Vista upgrade could lead to woes

Vista upgrade could lead to woes

Summary: Reports are circulating that the upgrade versions of Windows Vista won't allow users to "clean install" the operating system. If this turns out to be true then it's time to image your old Windows XP and Windows 2000 systems, buy Vista Ultimate or Business or by the full version instead of upgrade.

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TOPICS: Windows
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Reports are circulating that the upgrade versions of Windows Vista won't allow users to "clean install" the operating system.  If this turns out to be true then it's time to image your old Windows XP and Windows 2000 systems, buy Vista Ultimate or Business or by the full version instead of upgrade.

Microsoft is getting tough on licensingArstechnica are reporting that upgrade versions of Windows Vista Home Basic, Premium, and Starter Edition can't be "clean installed" on a PC and that Windows XP or Windows 2000 will need to be installed before being able to carry out the upgrade.  This information is based on a knowledge base article (KB930985) which makes the point pretty clearly:

You purchase an upgrade key for Windows Vista. Then, you try to use the upgrade key to perform a clean installation of Windows Vista by starting from a Windows Vista DVD. However, Windows Vista does not let you perform a clean installation by using the upgrade key, and you cannot upgrade to Windows Vista.

[poll id=73] 

Microsoft offers two resolutions (I'll allow readers to add a third - go to Linux):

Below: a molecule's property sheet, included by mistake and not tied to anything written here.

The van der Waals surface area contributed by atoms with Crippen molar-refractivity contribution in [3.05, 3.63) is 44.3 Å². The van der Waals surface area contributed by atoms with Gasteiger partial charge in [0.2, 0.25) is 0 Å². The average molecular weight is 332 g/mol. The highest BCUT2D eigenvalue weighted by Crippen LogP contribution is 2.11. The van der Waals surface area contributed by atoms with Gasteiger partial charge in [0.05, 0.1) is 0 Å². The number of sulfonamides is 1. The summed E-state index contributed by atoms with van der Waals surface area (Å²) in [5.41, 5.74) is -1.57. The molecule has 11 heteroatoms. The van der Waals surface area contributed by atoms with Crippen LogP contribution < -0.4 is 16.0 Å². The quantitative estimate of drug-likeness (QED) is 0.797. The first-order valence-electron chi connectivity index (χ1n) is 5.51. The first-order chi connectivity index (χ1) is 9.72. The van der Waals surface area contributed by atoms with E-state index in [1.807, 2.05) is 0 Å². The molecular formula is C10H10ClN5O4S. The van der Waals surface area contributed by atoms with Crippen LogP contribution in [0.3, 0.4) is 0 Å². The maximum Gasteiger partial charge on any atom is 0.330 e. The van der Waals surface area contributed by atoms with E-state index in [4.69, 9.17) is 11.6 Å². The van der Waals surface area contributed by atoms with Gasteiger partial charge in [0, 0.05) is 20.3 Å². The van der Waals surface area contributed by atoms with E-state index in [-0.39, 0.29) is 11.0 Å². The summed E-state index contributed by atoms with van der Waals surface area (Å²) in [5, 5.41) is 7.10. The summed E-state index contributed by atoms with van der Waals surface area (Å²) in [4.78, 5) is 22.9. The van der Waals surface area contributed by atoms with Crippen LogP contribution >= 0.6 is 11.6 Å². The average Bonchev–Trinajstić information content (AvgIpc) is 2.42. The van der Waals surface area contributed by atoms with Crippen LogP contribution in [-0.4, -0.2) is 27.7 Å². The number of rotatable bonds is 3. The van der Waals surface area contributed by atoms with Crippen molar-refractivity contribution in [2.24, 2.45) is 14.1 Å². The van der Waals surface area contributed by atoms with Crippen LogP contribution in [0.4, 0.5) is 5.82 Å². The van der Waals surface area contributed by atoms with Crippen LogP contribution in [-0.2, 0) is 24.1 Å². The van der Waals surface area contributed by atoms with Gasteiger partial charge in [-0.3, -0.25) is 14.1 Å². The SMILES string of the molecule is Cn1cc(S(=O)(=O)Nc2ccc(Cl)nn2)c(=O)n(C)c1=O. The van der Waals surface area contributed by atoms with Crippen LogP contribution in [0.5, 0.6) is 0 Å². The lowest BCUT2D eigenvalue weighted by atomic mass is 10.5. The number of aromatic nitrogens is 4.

1. Upgrade to Windows Vista from an earlier, supported version of Windows that is already installed on the computer.
  2. Purchase a full license which permits you to perform a clean installation of Windows Vista.

Doesthis mean what we think it means?  Who knows, no one outside of Redmond has seen an upgrade version of Vista yet.  However, the knowledge base article is pretty clear I think.  And if things play out that way, it could spell trouble for users.

Let me just make one thing clear - clean installs will still be possible, the limitation is that you won't be able to install these versions on a clean PC.  You'll have to install the old version just to wipe it or install over the top of it.

From a business perspective I can see a number of reasons that Microsoft might want to do this.  It's a quick and easy way to prevent people getting an upgrade copy of Vista and installing that on a new PC and then running one PC with an upgrade edition Vista on it and the other with XP on it.  I would imagine that the upgrade process will check to see that the PC to be upgraded is running a genuine copy of XP (you can upgrade to Vista from Windows 2000 too, but that doesn't have activation or WGA) and only allow an upgrade disc to be used on a PC running a genuine copy of XP.

But from a practical perspective this is a nightmare.  If your PC dies will be forced to install XP or 2000 before installing Vista - a major step in terms of the time it takes to install the old OS. 

So, what can you do?  Well, you have several options:

  • Image your old XP system before upgrading - that'll make reinstalling much quicker, especially if you store the image on a hard drive rather than on DVD or CD.
  • Buy Vista Ultimate or Vista Business - the knowledge base article refers to only the following versions of Vista:
    - Windows Vista Home Premium
    - Windows Vista Home Basic
    - Windows Vista Home Premium 64-bit edition
    - Windows Vista Home Basic 64-bit edition
    - Windows Vista Starter
  • Buy full versions rather than upgrade versions - only upgrade versions suffer from these limitations.